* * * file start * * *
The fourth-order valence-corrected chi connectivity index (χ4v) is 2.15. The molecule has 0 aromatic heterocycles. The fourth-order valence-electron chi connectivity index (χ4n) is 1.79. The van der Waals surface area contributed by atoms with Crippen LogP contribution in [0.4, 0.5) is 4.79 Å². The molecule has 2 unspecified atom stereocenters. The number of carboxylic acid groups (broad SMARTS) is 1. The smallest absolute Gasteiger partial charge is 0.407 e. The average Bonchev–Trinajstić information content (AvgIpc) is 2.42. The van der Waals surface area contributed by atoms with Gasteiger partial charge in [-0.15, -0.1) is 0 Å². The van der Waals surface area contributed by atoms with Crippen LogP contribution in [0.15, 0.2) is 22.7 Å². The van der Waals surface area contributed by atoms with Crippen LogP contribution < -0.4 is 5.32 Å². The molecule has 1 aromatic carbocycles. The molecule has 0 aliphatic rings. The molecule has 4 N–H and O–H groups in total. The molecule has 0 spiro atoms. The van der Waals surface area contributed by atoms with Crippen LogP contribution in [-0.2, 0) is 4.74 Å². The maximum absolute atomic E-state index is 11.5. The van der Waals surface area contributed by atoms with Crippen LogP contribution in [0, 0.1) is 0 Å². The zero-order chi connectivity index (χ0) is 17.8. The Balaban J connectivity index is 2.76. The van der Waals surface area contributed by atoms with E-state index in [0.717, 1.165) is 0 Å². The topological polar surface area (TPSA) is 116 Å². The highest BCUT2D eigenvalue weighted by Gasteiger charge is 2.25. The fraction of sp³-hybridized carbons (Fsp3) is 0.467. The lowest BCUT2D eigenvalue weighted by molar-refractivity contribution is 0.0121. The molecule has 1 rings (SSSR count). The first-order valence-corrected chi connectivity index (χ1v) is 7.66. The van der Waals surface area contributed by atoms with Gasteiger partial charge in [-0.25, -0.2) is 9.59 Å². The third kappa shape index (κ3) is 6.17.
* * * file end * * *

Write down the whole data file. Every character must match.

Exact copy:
The fourth-order valence-corrected chi connectivity index (χ4v) is 2.15. The molecule has 0 aromatic heterocycles. The fourth-order valence-electron chi connectivity index (χ4n) is 1.79. The van der Waals surface area contributed by atoms with Crippen LogP contribution in [0.4, 0.5) is 4.79 Å². The molecule has 2 unspecified atom stereocenters. The number of carboxylic acid groups (broad SMARTS) is 1. The smallest absolute Gasteiger partial charge is 0.407 e. The average Bonchev–Trinajstić information content (AvgIpc) is 2.42. The van der Waals surface area contributed by atoms with Gasteiger partial charge in [-0.15, -0.1) is 0 Å². The van der Waals surface area contributed by atoms with Crippen LogP contribution in [0.15, 0.2) is 22.7 Å². The van der Waals surface area contributed by atoms with Crippen LogP contribution < -0.4 is 5.32 Å². The molecule has 1 aromatic carbocycles. The molecule has 0 aliphatic rings. The molecule has 4 N–H and O–H groups in total. The molecule has 0 spiro atoms. The van der Waals surface area contributed by atoms with Crippen LogP contribution in [-0.2, 0) is 4.74 Å². The maximum absolute atomic E-state index is 11.5. The van der Waals surface area contributed by atoms with Crippen LogP contribution in [0, 0.1) is 0 Å². The zero-order chi connectivity index (χ0) is 17.8. The Balaban J connectivity index is 2.76. The van der Waals surface area contributed by atoms with E-state index in [0.717, 1.165) is 0 Å². The topological polar surface area (TPSA) is 116 Å². The highest BCUT2D eigenvalue weighted by Gasteiger charge is 2.25. The fraction of sp³-hybridized carbons (Fsp3) is 0.467. The lowest BCUT2D eigenvalue weighted by molar-refractivity contribution is 0.0121. The molecule has 1 rings (SSSR count). The first-order valence-corrected chi connectivity index (χ1v) is 7.66. The van der Waals surface area contributed by atoms with Gasteiger partial charge in [-0.25, -0.2) is 9.59 Å². The third kappa shape index (κ3) is 6.17.